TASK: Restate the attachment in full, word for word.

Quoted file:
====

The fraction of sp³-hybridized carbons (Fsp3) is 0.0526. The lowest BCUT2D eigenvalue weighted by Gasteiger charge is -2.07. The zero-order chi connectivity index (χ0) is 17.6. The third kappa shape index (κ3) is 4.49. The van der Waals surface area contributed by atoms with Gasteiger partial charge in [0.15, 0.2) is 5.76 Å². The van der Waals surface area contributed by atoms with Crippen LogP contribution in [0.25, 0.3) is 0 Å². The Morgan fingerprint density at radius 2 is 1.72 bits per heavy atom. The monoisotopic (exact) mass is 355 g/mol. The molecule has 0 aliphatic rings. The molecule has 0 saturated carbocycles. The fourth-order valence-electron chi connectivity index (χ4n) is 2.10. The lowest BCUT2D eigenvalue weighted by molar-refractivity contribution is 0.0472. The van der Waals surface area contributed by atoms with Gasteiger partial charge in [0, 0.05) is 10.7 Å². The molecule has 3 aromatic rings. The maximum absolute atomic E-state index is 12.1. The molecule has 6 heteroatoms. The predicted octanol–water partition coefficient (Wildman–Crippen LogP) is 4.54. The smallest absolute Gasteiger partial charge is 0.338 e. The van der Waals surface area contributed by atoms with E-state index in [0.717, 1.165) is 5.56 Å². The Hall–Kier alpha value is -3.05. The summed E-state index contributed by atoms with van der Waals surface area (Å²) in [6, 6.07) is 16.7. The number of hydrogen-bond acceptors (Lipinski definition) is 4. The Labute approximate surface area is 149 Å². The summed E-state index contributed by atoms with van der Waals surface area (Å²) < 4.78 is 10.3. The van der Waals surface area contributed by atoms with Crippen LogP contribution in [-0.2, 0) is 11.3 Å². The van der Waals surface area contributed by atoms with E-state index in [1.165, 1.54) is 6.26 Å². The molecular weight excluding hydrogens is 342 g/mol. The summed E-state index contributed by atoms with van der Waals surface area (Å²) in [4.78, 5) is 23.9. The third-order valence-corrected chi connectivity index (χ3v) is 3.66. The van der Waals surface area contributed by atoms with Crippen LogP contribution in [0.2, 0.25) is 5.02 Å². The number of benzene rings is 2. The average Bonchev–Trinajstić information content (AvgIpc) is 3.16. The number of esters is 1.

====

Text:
The fraction of sp³-hybridized carbons (Fsp3) is 0.0526. The lowest BCUT2D eigenvalue weighted by Gasteiger charge is -2.07. The zero-order chi connectivity index (χ0) is 17.6. The third kappa shape index (κ3) is 4.49. The van der Waals surface area contributed by atoms with Gasteiger partial charge in [0.15, 0.2) is 5.76 Å². The van der Waals surface area contributed by atoms with Crippen LogP contribution in [0.25, 0.3) is 0 Å². The Morgan fingerprint density at radius 2 is 1.72 bits per heavy atom. The monoisotopic (exact) mass is 355 g/mol. The molecule has 0 aliphatic rings. The molecule has 0 saturated carbocycles. The fourth-order valence-electron chi connectivity index (χ4n) is 2.10. The lowest BCUT2D eigenvalue weighted by molar-refractivity contribution is 0.0472. The van der Waals surface area contributed by atoms with Gasteiger partial charge in [0, 0.05) is 10.7 Å². The molecule has 3 aromatic rings. The maximum absolute atomic E-state index is 12.1. The molecule has 6 heteroatoms. The predicted octanol–water partition coefficient (Wildman–Crippen LogP) is 4.54. The smallest absolute Gasteiger partial charge is 0.338 e. The van der Waals surface area contributed by atoms with E-state index in [0.717, 1.165) is 5.56 Å². The Hall–Kier alpha value is -3.05. The summed E-state index contributed by atoms with van der Waals surface area (Å²) in [6, 6.07) is 16.7. The number of hydrogen-bond acceptors (Lipinski definition) is 4. The Labute approximate surface area is 149 Å². The summed E-state index contributed by atoms with van der Waals surface area (Å²) < 4.78 is 10.3. The van der Waals surface area contributed by atoms with Crippen LogP contribution in [-0.2, 0) is 11.3 Å². The van der Waals surface area contributed by atoms with E-state index in [1.165, 1.54) is 6.26 Å². The molecular weight excluding hydrogens is 342 g/mol. The summed E-state index contributed by atoms with van der Waals surface area (Å²) in [4.78, 5) is 23.9. The third-order valence-corrected chi connectivity index (χ3v) is 3.66. The van der Waals surface area contributed by atoms with Crippen LogP contribution in [0.2, 0.25) is 5.02 Å². The number of benzene rings is 2. The average Bonchev–Trinajstić information content (AvgIpc) is 3.16. The number of esters is 1.